What It's Like To Be
What It's Like To Be

A Career in Museum Studies

by Casey Chesterfield 6 months ago in career

Here are some reasons this opportunity can help you teach and preserve the past and the present for the benefit of the future.

A Career in Museum Studies

The day you graduate high school is one step closer to the beginning of your future. You may have spent months or even years dreaming about what you wanted as a career. Filling out college applications and taking the SATs to help launch you into a field that you love can be an exciting time. There are many familiar routes some may take such as becoming a teacher, entering the world of business, or the medical field. Yet there are other paths you can take that could look to be a little unconventional, but are exciting for a variety of reasons. One such calling may be museum studies. What is so special about all the museum exhibitions you remember seeing as a kid?

In June 1753, one of England's most proficient collectors bequeathed his collection of over 70,000 items to King George II. Sir Hans Sloane’s belongings began the first collections of the British Museum, and thanks to this Royal Physician, one of the world’s most famous museums was build. It houses the infamous Rosetta Stone and other permanent collections that take visitors on a journey through European History from 1050-1540 AD and handcrafted ceramics from China. The British Museum is often known as the “mother of museums,” and is now one of 2,500 museums in the UK that have collections from England’s rich history to local ones which may display how a small town came to be the place you chose as your home.

Museums studies teach you things such as the fundamentals of running a museum, how to preserve collections, and create funding for programs. A curator, someone who runs the museum, is usually the main person to take charge of designing exhibitions and choosing what artifacts should be displayed to enhance the visitors' experience. Some museums go “on tour,” traveling between cities and countries to show off the collections. A traveling exhibition of the tragic Titanic sinking displays artifacts from the White Star Line, which was one of the world’s top shipbuilders. You can peer into the past by viewing actual cups and saucers used on board, interactive exhibits like a touchable iceberg, and pieces of the wreckage. There are photographs of some of the passengers and quotes before and after describing how the classes of people viewed the “unsinkable” ship. The lack of lifeboats on Titanic changed the way ships view safety regulations. Often events such as this encourage us to take better measures in the future. If not for grant writing and fundraising executed by a curator, many collections such as these would be sparse of vital artifacts to help educate visitors.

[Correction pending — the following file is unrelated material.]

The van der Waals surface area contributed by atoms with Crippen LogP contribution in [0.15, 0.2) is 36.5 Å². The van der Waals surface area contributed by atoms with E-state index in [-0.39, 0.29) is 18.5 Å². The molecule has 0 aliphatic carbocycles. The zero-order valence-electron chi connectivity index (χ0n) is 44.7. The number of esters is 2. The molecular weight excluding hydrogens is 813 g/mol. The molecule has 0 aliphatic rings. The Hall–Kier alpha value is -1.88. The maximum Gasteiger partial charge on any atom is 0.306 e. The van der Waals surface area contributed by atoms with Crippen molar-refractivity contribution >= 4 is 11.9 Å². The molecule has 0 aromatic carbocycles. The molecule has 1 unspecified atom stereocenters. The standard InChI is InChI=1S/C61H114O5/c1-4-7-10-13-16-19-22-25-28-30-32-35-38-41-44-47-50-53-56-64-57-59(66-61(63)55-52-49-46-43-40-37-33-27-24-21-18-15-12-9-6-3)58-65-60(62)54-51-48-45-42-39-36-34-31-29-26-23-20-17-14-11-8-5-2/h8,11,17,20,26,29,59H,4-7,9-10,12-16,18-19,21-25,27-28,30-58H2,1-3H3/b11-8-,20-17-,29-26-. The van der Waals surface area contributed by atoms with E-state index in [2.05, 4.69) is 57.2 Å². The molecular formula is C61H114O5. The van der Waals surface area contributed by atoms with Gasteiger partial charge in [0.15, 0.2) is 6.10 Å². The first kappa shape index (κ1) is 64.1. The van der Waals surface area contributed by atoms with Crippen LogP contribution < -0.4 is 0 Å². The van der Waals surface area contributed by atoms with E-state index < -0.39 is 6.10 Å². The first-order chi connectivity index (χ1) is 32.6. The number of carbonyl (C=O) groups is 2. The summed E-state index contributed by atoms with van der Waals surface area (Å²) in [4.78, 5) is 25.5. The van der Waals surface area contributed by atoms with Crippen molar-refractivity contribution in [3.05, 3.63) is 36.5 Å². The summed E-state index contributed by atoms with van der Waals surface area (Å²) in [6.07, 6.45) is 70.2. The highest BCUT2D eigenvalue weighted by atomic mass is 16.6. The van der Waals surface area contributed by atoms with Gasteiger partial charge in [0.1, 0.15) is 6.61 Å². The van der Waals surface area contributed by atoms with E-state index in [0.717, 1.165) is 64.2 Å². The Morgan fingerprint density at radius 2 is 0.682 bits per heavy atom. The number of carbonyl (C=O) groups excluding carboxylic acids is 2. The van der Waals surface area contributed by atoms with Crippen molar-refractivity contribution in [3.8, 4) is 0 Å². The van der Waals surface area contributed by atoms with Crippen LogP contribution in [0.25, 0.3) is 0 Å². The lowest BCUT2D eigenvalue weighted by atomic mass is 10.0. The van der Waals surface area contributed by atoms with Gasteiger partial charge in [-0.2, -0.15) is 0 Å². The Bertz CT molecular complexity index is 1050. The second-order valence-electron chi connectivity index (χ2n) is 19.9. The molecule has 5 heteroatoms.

Museum studies can also be applied to the study of museums themselves or what is called museology. You can learn about the history and evolution of the museums themselves, and how they are used to preserve and educate people with public programs and events. These studies can not only help non-profit organizations, but also those who are able to create their own private collections. Proper storage and care are necessary to maintain the integrity of the artifacts. Natural environmental causes can do damage, therefore specially designed cases and storage units for precious artifacts are important. If replicas aren’t used, the actual pieces of the past could wind up destroyed forever without proper care.

There are educational programs at various colleges and universities that offer undergraduate and graduate courses to obtain your degree. Some museums offer classes on site, in addition to online. You may want to have a specialty such as anthropology or art history as an extra major or minor. You can also benefit from financial coursework and writing classes to help with the fundraising and grant writing you may be doing. Any discipline that can expand your knowledge to further your career may become beneficial to not just you, but interns and employees that you are showing the ropes to.

The fun of learning doesn’t have to stop once the sun sets. As a curator, you can design your own programs to be enjoyed by the public. Some museums offer behind the scenes tours and after hour tours and some can be rented for weddings and school sleepovers. Taking this venue and transforming it into a memorable time with the addition of education is an added bonus. You can help the droves of school kids and parents alike to learn more about the exhibits you tirelessly worked on. You never know—your hard work could inspire the next generation to continue the journey in preserving history and nature.

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